An Open Letter to Robert Brannon of NOMAS

To: Robert Brannon, Professor Emeritus, Brooklyn College, Co founder- NOMAS

Dear Dr. Brannon,

I just received a notification that your organization, the National Organization of Men Against Sexism (NOMAS), has announced it’s 35th National Conference on Men and Masculinity in partnership with the National Coalition Against Domestic Violence (NCADV).

I share an active interest in the same issues as your organization, namely, as stated in your principles, “enhancing men’s lives.” In that light, I wish to pose some concerns to you regarding your conference and other aspects of your organization.

In answering these concerns, hopefully you can clarify precisely how your activities are designed to achieve our common goal.

First, I did an exhaustive search of your website looking for policy positions or other information related to matters that affect men and boys adversely in modern culture, especially as pertains to the following:

Men are nearly 80% of all suicides.

Men are over 80% of all homeless.

Men are 93% of all workplace deaths.

Male college enrollment has dropped to 42% and continues to decline.

In the recent, protracted recession, nearly 80% of all job losses have been those held by men.

Men die almost six years younger than women (in 1920 the variance was 1 year) and are victims of nearly all fatal disease more than their female counterparts. But the lions share of gender specific medical research is done to benefit women. Also, there has been a National Office on Women’s Health since 1991, and there is no such office for men.

In an egregious violation of basic civil rights, men are routinely severed from their children, their homes, their assets and future income by state functionaries, on the basis of unsubstantiated allegations in family courts.

Additionally, there remains a blatant bias against men in matters of child custody in divorce cases.

False allegations against men of rape, sexual abuse, spousal abuse and sexual harassment have become epidemic.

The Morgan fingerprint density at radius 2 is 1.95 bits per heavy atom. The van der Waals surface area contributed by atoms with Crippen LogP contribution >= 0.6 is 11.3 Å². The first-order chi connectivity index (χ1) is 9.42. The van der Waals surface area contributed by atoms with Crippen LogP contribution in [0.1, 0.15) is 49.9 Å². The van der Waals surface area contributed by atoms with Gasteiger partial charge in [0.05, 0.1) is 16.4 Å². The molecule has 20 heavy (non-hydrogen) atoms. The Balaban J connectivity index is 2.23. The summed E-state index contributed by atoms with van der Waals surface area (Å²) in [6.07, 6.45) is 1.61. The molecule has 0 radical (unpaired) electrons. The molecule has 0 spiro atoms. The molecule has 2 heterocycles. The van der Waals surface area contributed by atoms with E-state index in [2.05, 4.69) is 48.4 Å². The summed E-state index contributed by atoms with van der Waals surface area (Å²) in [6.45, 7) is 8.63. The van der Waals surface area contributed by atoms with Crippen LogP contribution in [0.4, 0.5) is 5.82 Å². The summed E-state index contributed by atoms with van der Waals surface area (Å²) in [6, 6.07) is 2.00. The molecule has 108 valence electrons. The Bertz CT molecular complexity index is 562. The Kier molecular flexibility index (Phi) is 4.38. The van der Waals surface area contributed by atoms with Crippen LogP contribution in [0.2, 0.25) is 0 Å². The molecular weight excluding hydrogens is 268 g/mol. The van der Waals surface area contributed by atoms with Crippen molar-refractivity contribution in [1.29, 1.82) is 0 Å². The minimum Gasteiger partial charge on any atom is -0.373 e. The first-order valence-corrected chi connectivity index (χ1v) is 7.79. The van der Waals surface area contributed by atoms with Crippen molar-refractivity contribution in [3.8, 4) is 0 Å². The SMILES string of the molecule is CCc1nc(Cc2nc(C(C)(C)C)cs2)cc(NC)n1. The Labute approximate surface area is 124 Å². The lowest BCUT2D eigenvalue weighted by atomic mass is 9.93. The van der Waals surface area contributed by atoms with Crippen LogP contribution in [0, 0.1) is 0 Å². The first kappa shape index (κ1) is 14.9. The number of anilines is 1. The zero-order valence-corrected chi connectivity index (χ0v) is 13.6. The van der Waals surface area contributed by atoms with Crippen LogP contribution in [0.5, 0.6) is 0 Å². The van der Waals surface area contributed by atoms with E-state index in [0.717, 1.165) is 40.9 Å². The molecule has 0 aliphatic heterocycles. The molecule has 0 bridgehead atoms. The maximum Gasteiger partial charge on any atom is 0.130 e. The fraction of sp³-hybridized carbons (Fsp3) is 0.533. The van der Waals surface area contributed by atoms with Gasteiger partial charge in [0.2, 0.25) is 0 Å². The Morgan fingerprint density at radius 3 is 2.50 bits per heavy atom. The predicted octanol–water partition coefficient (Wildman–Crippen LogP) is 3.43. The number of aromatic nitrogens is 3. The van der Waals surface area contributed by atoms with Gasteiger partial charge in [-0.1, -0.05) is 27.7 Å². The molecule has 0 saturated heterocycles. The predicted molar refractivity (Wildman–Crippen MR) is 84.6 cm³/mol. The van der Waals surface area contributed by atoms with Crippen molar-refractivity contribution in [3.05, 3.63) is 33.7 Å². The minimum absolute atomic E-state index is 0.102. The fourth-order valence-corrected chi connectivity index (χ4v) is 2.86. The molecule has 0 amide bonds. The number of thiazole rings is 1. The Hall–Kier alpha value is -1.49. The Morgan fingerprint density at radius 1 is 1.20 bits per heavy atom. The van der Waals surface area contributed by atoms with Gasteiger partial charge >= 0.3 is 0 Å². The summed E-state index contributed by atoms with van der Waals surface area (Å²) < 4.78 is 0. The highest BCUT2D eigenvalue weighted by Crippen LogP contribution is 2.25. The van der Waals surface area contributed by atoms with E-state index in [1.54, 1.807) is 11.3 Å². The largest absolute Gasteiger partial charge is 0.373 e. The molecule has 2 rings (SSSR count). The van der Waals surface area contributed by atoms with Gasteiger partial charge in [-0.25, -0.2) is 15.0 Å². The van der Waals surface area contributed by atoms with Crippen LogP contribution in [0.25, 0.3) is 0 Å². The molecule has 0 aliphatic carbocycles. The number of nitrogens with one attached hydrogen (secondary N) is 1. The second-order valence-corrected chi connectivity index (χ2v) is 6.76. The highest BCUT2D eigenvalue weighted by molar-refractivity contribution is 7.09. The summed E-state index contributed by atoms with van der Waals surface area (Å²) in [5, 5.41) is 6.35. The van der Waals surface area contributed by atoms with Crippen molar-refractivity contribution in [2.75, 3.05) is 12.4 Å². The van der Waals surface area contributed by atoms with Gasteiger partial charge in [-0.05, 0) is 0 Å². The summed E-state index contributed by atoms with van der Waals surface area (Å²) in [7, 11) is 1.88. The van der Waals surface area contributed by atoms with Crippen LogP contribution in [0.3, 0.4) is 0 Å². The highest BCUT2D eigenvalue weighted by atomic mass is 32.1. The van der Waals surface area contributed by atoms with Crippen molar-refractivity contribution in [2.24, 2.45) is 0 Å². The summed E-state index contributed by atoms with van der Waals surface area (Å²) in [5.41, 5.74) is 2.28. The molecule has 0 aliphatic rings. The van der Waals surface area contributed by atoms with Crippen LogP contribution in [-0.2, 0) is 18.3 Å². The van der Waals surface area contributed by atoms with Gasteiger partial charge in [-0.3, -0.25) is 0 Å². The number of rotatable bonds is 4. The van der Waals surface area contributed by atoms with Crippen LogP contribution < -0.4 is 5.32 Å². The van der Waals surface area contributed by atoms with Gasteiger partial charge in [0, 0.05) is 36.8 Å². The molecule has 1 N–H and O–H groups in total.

The anti-male sentencing disparity in criminal courts exceeds that of racial discrimination.

Though volumes of reviews and analyses, scholarly investigations and empirical studies prove that women are as likely or more likely than men to commit intimate partner violence, we continue to operate on the false assumption that domestic abuse is a “boys club” problem, denying services to male victims and refusing to acknowledge and treat female perpetrators seriously, often leaving men and children at the mercy of systemically enabled abusers.

And lastly, a prevailing culture of misandry -sexism that fosters the hatred of, or contempt for, men and boys- now flourishes in the media, politics, academia and the culture at large.

Unfortunately, Dr. Brannon, after a thorough search of your website, including a look at your past conferences, I didn’t see any attention at all paid to these serious and overarching problems in the lives of men and boys. It is as if these problems, according to NOMAS, do not exist.

Furthermore, what I did see was a wholesale promotion of the very stereotypes of men and disinformation about their character that often precipitate and aggravate the problems I cited.

And I was most disheartened to see that in 2005 that NOMAS successfully joined an amicus brief to help shut male victims of domestic violence in California out of state funded services, keeping them “women only.”

So, with all respect, your response to this query will help me, and I am sure many others, determine if NOMAS is fighting sexism, or simply practicing and promoting it.

I respectfully await your response, and in the meantime, I invite you to consider sponsoring another sterling effort toward enhancing the lives of men.

On April 7, 2010, the On Step Institute is bringing together a collection of esteemed academicians for a symposium on male studies at Wagner College in Staten Island, New York. The purpose of this conference is to promote the furtherance of male studies initiatives at the university level which will pursue a more enlightened understanding of men and boys with, as stated by On Step founder Edward Stephens, M.D., “global implications.”

Your active endorsement and vocal support of this vitally important initiative will go a long way in both achieving your stated goals, and in demonstrating your true concern for the condition of men and boys in modern culture.

Kind regards,

Paul Elam

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